The Archimedean point and eccentricity: Hannah Arendt's philosophy of Science and technology

Pieter Tijmes

    Research output: Contribution to journalArticleAcademicpeer-review

    4 Citations (Scopus)

    Abstract

    In this contribution I discuss Hannah Arendt's philosophy of culture in three rounds. First I give an account of my view on Hannah Arendt's main work The Human Condition. In this frame of reference I distance myself from the importance attached to Hannah Arendt as a political philosopher and hold a warm plea for her as a philosopher of culture (I and II). Second I pay attention to her view on science and technology in their cultural meaning, expressed in the last chapter of The Human Condition. This part consists in a summary of her thoughts as I read them (III, IV, and V). After these two rounds I make some critical remarks on Hannah Arendt's interpretation of science and technology. The viewpoint of ‘eccentricity’ will be discussed as a frame of reference for her philosophy of culture (VI).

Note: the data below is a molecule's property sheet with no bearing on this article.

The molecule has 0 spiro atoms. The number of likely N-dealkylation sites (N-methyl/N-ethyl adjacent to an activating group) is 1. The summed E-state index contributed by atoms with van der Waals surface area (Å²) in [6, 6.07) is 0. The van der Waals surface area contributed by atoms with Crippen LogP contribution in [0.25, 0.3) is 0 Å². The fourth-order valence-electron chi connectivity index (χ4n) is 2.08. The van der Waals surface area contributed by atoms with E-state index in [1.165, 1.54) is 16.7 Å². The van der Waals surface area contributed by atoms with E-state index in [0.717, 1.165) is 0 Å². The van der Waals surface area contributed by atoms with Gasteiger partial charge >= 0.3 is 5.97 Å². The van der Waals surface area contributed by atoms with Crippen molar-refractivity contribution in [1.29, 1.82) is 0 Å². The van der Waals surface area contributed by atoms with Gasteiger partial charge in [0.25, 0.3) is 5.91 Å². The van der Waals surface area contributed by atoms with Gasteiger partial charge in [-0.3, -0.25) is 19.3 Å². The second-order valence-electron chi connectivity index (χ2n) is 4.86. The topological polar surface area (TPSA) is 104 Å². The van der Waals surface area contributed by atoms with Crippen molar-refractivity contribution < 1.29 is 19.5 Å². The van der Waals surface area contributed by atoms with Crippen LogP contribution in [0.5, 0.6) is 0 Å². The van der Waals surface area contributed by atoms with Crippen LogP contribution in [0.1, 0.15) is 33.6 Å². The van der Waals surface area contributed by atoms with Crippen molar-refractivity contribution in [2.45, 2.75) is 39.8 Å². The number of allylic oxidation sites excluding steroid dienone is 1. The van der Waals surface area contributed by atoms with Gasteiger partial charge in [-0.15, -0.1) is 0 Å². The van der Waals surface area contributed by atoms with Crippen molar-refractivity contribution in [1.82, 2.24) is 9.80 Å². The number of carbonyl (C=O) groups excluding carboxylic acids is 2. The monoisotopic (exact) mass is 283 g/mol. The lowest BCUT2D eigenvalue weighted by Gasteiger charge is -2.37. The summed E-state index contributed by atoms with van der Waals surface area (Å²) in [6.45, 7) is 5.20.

Original languageEnglish
    Pages (from-to)389-406
    Number of pages18
    JournalInquiry
    Volume35
    Issue number3-4
    DOIs
    Publication statusPublished - 1992

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